I am so inspired by someone who would take a guitar with only one string, teach himself to play and sing, and then go on an international music tour sharing his gifts with the world. His passion and emotion make me want to jump up and dance! And then get down to work because how dare I squander all the resources that I have and let my own dreams pass by.

Thank you Brushy! Thank you for being you, fabulously dressed in all your bling and cowboy hat last night, singing your heart out on stage for us, not giving up your one string because you thought more would make you better… you’re amazing. Your energy and commitment to your craft are infectious. You’re definitely one of my heroes.

 The amazing Amy Ray, one half of the Indigo Girls
The amazing Amy Ray, one half of the Indigo Girls

You know how it used to be a thing to ask which was your favorite Spice Girl (I’m gonna go with Posh???)? Or which was your favorite Power Ranger (duh, Pink)**? Well, Amy Ray is my favorite Indigo Girl.

I grew up on the Indigo Girls’ fabulous harmonies and powerful social justice lyrics. In high school and during college, when I had no money for music, I repetitively listened to a bootlegged taped copy of their first album (Indigo Girls, 1989) that cut off in the middle of the song Land of Canaan. I literally did not know how that song ended until I was out of college.

Amy Ray’s raw, sonorous alto voice and the emotion in the lyrics she writes and sings have brought me to tears oh so many times. What I love about her, what I wish to emulate most about her, is the authenticity she brings to her art. She doesn’t hold back from any of it, whether it’s staring down the black abyss of despair or grasping for a shred of humor to cover the pain of reality and make it go down just a little easier. “You have to laugh at yourself, because you’d cry your eyes out if you didn’t,” she says on 1200 Curfews, their live album from 1994/95.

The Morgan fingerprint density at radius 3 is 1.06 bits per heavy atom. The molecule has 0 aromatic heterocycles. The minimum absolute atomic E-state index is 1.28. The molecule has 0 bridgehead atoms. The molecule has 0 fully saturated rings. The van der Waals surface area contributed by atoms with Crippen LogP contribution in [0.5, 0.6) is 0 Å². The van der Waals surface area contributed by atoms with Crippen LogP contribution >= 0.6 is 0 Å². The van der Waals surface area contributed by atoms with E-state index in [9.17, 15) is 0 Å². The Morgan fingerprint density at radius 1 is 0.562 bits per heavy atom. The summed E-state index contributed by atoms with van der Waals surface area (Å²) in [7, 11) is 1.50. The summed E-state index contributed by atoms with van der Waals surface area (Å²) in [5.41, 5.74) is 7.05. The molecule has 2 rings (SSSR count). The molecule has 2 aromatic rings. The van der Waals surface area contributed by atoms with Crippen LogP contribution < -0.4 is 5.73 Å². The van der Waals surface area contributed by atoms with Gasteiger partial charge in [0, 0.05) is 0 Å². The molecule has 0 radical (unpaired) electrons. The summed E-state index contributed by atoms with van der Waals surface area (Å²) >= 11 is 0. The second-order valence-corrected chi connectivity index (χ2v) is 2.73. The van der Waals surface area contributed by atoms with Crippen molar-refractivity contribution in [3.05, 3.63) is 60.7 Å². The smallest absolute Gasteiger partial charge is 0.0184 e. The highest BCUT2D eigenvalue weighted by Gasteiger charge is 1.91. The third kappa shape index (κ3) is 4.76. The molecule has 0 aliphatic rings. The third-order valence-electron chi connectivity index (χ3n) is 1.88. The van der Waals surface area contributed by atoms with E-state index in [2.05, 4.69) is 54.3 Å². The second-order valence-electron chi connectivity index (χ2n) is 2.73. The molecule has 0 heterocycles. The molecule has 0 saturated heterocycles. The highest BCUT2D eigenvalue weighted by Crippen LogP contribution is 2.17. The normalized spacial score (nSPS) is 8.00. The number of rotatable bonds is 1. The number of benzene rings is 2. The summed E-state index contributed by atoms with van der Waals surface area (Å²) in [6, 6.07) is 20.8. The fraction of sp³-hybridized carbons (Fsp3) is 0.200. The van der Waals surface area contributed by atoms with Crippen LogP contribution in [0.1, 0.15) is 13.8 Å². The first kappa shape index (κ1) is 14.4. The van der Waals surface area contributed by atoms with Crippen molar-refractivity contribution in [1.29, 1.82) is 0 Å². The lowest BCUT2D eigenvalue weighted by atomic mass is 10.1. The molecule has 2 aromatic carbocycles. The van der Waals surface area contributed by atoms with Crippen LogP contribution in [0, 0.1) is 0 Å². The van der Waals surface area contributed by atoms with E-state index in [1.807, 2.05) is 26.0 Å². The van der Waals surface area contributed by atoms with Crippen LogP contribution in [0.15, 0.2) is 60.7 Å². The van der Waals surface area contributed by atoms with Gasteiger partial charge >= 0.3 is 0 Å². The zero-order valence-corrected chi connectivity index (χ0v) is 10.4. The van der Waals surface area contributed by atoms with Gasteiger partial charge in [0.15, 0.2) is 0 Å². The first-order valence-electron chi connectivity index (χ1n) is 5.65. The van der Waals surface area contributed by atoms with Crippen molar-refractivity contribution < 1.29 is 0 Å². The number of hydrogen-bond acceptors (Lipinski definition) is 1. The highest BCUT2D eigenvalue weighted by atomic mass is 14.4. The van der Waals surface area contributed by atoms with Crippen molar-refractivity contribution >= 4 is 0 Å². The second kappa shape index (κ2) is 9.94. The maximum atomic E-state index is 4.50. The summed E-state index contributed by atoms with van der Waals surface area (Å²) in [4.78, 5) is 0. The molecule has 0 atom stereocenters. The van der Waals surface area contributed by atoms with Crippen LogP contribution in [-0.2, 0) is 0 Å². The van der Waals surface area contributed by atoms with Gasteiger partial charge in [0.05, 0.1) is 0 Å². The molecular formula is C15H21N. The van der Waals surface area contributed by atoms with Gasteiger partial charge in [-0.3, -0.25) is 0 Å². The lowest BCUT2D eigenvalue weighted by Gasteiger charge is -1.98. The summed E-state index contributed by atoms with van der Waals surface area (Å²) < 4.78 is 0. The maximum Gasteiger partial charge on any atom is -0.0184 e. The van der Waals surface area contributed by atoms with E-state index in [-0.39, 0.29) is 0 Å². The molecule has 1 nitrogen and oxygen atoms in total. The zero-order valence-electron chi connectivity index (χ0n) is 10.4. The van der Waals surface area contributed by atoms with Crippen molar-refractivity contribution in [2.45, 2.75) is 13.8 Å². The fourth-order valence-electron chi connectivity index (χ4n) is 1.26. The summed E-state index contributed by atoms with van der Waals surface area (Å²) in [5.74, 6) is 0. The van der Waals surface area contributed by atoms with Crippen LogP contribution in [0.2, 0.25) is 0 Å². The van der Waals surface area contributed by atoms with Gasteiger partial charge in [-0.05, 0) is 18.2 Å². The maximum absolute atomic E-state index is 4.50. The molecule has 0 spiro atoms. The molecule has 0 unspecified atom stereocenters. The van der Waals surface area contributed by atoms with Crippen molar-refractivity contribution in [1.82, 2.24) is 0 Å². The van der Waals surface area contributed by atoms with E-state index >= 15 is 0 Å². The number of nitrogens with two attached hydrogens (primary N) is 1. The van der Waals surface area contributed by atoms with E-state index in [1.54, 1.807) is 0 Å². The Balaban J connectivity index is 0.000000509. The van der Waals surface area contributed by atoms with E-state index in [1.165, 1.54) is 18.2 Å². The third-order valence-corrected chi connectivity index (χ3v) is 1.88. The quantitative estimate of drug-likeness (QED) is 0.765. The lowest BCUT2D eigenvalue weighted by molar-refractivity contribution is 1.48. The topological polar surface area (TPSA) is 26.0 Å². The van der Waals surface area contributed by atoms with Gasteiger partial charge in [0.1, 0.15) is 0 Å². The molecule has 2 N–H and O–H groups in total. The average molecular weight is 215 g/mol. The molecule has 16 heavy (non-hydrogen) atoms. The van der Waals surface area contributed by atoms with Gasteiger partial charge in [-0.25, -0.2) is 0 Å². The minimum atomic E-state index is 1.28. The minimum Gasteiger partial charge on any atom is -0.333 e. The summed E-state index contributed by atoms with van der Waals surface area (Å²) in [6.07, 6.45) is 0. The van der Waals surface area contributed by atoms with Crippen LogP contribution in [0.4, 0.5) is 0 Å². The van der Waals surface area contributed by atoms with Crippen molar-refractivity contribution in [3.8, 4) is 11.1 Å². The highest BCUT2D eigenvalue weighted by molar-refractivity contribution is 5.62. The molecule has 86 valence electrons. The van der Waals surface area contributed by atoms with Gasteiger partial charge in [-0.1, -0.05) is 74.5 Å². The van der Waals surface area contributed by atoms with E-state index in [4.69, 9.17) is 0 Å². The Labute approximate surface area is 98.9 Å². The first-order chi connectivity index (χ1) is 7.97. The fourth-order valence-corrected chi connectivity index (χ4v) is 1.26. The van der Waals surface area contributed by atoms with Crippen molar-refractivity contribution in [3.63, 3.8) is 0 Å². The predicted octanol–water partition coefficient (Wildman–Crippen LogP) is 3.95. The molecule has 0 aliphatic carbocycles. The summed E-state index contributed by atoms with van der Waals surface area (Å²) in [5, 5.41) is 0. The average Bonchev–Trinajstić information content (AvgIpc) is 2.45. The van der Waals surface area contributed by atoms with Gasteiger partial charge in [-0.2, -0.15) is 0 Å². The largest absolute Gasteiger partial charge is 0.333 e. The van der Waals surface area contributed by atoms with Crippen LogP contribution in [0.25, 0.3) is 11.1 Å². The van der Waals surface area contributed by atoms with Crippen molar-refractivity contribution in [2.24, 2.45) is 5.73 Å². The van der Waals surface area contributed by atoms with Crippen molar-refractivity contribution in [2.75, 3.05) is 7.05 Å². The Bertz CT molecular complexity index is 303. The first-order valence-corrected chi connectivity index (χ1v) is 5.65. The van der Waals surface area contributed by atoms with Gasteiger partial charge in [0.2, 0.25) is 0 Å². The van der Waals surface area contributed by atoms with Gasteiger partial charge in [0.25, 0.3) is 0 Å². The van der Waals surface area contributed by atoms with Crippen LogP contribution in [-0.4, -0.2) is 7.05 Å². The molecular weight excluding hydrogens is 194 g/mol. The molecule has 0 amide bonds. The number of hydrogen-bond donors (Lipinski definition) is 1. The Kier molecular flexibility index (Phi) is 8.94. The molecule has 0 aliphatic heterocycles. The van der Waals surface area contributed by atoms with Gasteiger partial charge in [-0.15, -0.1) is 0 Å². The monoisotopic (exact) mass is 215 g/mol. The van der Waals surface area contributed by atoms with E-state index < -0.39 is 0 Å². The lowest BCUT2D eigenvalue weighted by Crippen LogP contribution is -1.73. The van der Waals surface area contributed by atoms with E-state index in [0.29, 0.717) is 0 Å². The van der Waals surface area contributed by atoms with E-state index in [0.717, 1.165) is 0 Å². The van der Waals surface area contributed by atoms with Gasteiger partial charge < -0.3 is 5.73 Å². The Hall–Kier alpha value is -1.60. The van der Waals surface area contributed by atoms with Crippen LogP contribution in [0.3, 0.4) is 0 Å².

I listen to the Girls when I write, when I’m driving, when I’m just hanging around… hoping that somehow some of that awesome authenticity will sink into my own craft, that some of the poeticism and raw emotion will shine through me or rub off onto the worlds that I write about.  

So thank you, Amy Ray. Thank you for inspiring me. Thank you for writing lyrics that sit on my heart and help me express some of my own angst in this life, and rejoice at the beauty of connection, too. Can’t wait to see you perform again on your next time through town.

**Disclaimer: I’ve never watched Power Rangers. Not even once.

One of the privileges of growing up in America is that I was taught (and truly believe) that I can do anything I want to if I put my mind to it. It’s the bootstrapping American dream, the one they try to sell you instead of better workers’ rights. Just pull yourself up by your bootstraps like these other millionaires and geniuses did. If they can do it, you can do it.

Well, it’s never as simple as the “bootstrappers” want you to believe. And because everyone doesn’t start from the same place of advantage in life, for some people “doing anything” and “putting your mind to it” come with a huge hill of setbacks. But despite all the setbacks and barriers that stand in your way, I still believe that what you want, you can achieve. You just have to be willing to work for it.

Being my own boss